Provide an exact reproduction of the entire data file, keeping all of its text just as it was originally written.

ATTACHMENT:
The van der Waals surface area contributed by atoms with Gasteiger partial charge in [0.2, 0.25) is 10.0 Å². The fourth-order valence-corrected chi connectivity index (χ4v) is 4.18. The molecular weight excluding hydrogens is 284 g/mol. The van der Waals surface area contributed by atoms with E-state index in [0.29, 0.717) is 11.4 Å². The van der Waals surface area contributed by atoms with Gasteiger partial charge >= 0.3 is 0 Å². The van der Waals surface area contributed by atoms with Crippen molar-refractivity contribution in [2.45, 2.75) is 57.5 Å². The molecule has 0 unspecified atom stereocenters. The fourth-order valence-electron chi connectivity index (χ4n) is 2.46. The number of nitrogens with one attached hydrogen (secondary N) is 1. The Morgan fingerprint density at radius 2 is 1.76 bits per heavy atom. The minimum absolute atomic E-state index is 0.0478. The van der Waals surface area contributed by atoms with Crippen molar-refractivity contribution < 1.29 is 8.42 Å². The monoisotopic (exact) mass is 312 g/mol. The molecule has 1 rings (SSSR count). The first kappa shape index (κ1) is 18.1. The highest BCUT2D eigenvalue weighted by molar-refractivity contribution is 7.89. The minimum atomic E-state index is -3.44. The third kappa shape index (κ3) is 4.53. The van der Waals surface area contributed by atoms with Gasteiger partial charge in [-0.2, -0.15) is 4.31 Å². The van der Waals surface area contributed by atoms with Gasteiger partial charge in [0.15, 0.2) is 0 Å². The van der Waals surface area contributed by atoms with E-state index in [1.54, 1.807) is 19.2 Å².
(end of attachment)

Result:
The van der Waals surface area contributed by atoms with Gasteiger partial charge in [0.2, 0.25) is 10.0 Å². The fourth-order valence-corrected chi connectivity index (χ4v) is 4.18. The molecular weight excluding hydrogens is 284 g/mol. The van der Waals surface area contributed by atoms with E-state index in [0.29, 0.717) is 11.4 Å². The van der Waals surface area contributed by atoms with Gasteiger partial charge >= 0.3 is 0 Å². The van der Waals surface area contributed by atoms with Crippen molar-refractivity contribution in [2.45, 2.75) is 57.5 Å². The molecule has 0 unspecified atom stereocenters. The fourth-order valence-electron chi connectivity index (χ4n) is 2.46. The number of nitrogens with one attached hydrogen (secondary N) is 1. The Morgan fingerprint density at radius 2 is 1.76 bits per heavy atom. The minimum absolute atomic E-state index is 0.0478. The van der Waals surface area contributed by atoms with Crippen molar-refractivity contribution < 1.29 is 8.42 Å². The monoisotopic (exact) mass is 312 g/mol. The molecule has 1 rings (SSSR count). The first kappa shape index (κ1) is 18.1. The highest BCUT2D eigenvalue weighted by molar-refractivity contribution is 7.89. The minimum atomic E-state index is -3.44. The third kappa shape index (κ3) is 4.53. The van der Waals surface area contributed by atoms with Gasteiger partial charge in [-0.2, -0.15) is 4.31 Å². The van der Waals surface area contributed by atoms with Gasteiger partial charge in [0.15, 0.2) is 0 Å². The van der Waals surface area contributed by atoms with E-state index in [1.54, 1.807) is 19.2 Å².